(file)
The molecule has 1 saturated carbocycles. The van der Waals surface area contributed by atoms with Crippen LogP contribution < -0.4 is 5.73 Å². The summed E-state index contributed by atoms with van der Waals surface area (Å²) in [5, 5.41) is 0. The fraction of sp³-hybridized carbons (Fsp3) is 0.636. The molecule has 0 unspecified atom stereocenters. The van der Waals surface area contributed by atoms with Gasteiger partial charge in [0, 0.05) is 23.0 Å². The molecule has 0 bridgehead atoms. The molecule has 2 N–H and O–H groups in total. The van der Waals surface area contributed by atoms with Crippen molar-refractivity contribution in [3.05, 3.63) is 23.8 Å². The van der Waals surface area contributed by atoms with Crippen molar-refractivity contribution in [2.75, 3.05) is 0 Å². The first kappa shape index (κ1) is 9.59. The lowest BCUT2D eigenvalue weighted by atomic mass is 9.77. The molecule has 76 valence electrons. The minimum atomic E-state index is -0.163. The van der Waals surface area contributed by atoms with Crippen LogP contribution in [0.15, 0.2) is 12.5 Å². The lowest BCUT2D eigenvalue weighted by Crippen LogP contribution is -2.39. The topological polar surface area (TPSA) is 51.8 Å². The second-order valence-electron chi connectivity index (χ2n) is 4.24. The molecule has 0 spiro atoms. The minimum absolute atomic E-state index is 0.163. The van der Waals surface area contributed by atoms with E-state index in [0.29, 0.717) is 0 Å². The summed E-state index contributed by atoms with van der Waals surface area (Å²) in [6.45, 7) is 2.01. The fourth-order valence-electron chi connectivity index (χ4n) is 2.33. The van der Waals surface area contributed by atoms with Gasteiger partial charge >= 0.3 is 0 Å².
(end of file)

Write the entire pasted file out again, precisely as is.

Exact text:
The molecule has 1 saturated carbocycles. The van der Waals surface area contributed by atoms with Crippen LogP contribution < -0.4 is 5.73 Å². The summed E-state index contributed by atoms with van der Waals surface area (Å²) in [5, 5.41) is 0. The fraction of sp³-hybridized carbons (Fsp3) is 0.636. The molecule has 0 unspecified atom stereocenters. The van der Waals surface area contributed by atoms with Gasteiger partial charge in [0, 0.05) is 23.0 Å². The molecule has 0 bridgehead atoms. The molecule has 2 N–H and O–H groups in total. The van der Waals surface area contributed by atoms with Crippen molar-refractivity contribution in [3.05, 3.63) is 23.8 Å². The van der Waals surface area contributed by atoms with Crippen molar-refractivity contribution in [2.75, 3.05) is 0 Å². The first kappa shape index (κ1) is 9.59. The lowest BCUT2D eigenvalue weighted by atomic mass is 9.77. The molecule has 76 valence electrons. The minimum atomic E-state index is -0.163. The van der Waals surface area contributed by atoms with Crippen LogP contribution in [0.15, 0.2) is 12.5 Å². The lowest BCUT2D eigenvalue weighted by Crippen LogP contribution is -2.39. The topological polar surface area (TPSA) is 51.8 Å². The second-order valence-electron chi connectivity index (χ2n) is 4.24. The molecule has 0 spiro atoms. The minimum absolute atomic E-state index is 0.163. The van der Waals surface area contributed by atoms with E-state index in [0.29, 0.717) is 0 Å². The summed E-state index contributed by atoms with van der Waals surface area (Å²) in [6.45, 7) is 2.01. The fourth-order valence-electron chi connectivity index (χ4n) is 2.33. The van der Waals surface area contributed by atoms with Gasteiger partial charge >= 0.3 is 0 Å².